Young Somalia residents attend a book fair held in Hargeisa, Somalia, on July 21, 2018. At the first annual literary event in 2008, organisers only exhibited a handful of books borrowed from friends and attracted just 200 visitors. Ten years on and literature has taken a prominent place in Somaliland's culture. / AFP / MUSTAFA SAEED Image Credit: AFP

Hargeisa, Somaliland: Aged just 16, Abdishakur Mohammad confidently presented his latest work to the Hargeisa book fair, an event that has transformed Somaliland’s literary scene over the past decade.

Abdishakur spent four years writing “Ab-ka haleel” (“In the footsteps of our ancestors”), intended as a rebuttal of friends who, he says, were not “embracing their culture”.

“Instead they see it as unimportant, and their Somali identity is in danger,” he told AFP.

At the first annual event in 2008, organisers only exhibited a handful of books borrowed from friends and attracted just 200 visitors.

Ten years on and literature has taken a prominent place in Somaliland’s culture.

New writers have emerged, volumes are being edited, book clubs formed and public libraries opened.

The book fair, being held from July 21 to July 26, has been a key factor in Somaliland’s embrace of literature.

The fair now has international appeal and attracts exhibitors from across the world while helping to raise awareness of the self-proclaimed country’s relative stability in contrast to Somalia.

Somaliland broke away from the rest of the troubled Horn of Africa country in 1991 — but has gone without international recognition since.

“I come because it’s a space that really allows people from all walks of life, from ambassadors, to politicians, to artists, to thinkers; different people to just come here and share ideas about the future of Somaliland — as well as looking back at the past,” said filmmaker Khadra Ali.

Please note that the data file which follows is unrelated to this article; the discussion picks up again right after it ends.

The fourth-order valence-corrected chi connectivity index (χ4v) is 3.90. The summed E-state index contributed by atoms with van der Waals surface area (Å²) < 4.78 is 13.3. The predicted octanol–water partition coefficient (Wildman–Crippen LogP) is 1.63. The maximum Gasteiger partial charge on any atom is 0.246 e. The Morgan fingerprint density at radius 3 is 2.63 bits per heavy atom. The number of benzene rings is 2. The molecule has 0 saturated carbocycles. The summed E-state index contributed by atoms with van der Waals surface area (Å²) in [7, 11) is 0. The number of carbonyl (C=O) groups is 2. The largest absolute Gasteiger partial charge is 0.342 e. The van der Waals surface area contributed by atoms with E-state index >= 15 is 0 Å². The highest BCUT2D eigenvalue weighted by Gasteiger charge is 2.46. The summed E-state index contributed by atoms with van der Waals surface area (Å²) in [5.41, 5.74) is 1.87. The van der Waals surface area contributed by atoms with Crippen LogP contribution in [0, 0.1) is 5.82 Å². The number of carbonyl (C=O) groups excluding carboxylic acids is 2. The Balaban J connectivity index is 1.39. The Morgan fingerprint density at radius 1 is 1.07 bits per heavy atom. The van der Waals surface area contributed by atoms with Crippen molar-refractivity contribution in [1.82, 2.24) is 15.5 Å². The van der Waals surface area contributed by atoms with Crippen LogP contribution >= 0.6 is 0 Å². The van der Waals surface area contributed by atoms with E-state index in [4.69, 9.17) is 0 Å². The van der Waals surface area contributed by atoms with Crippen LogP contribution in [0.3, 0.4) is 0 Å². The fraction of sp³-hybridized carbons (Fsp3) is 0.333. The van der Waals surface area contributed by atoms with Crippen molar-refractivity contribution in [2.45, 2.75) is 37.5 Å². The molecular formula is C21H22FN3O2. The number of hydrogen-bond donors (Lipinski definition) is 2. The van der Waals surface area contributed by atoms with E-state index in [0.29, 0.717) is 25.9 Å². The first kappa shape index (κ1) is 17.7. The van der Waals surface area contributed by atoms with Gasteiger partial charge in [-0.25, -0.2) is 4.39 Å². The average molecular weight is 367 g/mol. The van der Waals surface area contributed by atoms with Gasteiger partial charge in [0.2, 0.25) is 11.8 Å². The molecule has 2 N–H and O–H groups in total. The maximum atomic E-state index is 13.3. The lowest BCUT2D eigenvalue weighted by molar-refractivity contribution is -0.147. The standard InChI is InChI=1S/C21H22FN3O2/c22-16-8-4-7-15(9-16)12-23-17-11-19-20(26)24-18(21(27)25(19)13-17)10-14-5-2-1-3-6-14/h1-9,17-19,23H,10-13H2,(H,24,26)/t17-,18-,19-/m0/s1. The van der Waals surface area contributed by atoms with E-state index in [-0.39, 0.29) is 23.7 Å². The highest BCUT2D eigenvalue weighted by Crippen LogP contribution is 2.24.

“We are here to encourage the young people and tell them the value of writing, whether it’s books, poetry or things related to art,” said author and playwright Yasmin Mohammad Kahin, whose work was exhibited at this year’s fair.

Somaliland and Somalia have a long oral storytelling tradition that celebrates poets like Mohammad Ebrahim Warsame, known as Hadraawi, who is considered by some to be the Somali Shakespeare.

It was only in 1972 that the Somali language was codified by the military government of Siad Barre in an effort to strengthen national identity.

But armed resistance to Barre’s increasingly authoritarian rule slowed the momentum of the language’s formalisation.

The Somali army subsequently bombed Hargeisa, pushing Somalilanders into exile in Europe and the Gulf as well as to refugee camps in Ethiopia.

One visitor to the fair is activist Edna Adan, the 80-year-old former foreign affairs minister and wife of Somaliland’s second president, Mohammad Ebrahim Egal.

Adan, who enjoys celebrity status among young people for her activism, recalled her late 1990s visit to the site where the Hargeisa cultural centre that hosts the fair now stands.

The complex, comprising a library, gallery and theatre, opened its doors in 2014.

“I couldn’t walk in the streets here because the Somali soldiers had laid mines,” she said.

Initial efforts to promote books and reading received a “very tepid” response, she said.

“But then it took off extraordinarily.”

Adan added that every year there were more and more young people inspired to write in Somali, as well as foreign languages including Arabic and English.

“It introduced young people to the value of books — something they didn’t know before,” she said.

Jama Musse Jama, a researcher at the University of Pisa, returned from Italy in 2008 and founded the fair.

He had previously assumed that his countrymen did not read because of their strong oral tradition.

“But then I came here and I realised that was not the reason. What was missing was the raw material. There were no books circulating,” said Jama.

“We forgot who we are. We forgot art, culture, music. You know, in the 40s, 50s, 60s, Somali music used to be one of the best African music scenes. Today maybe young people have no idea what Somali music is.”

But Jama insists that “things have completely changed” as awareness of literature and other art forms has grown.

Photographer Huda Ali, who in 2017 published an anthology of images depicting Somaliland, agrees.

“Ten years ago they were sometimes surprised to see a girl with a camera in the street — it was something very strange to accept. But over time they changed,” she said.

A delegation from Rwanda were the guests of honour at this year’s event.

Rwandan artist Carole Karemera said that Somaliland, like her own country, had been buoyed by a new artistic “self-confidence” after coming close to total destruction.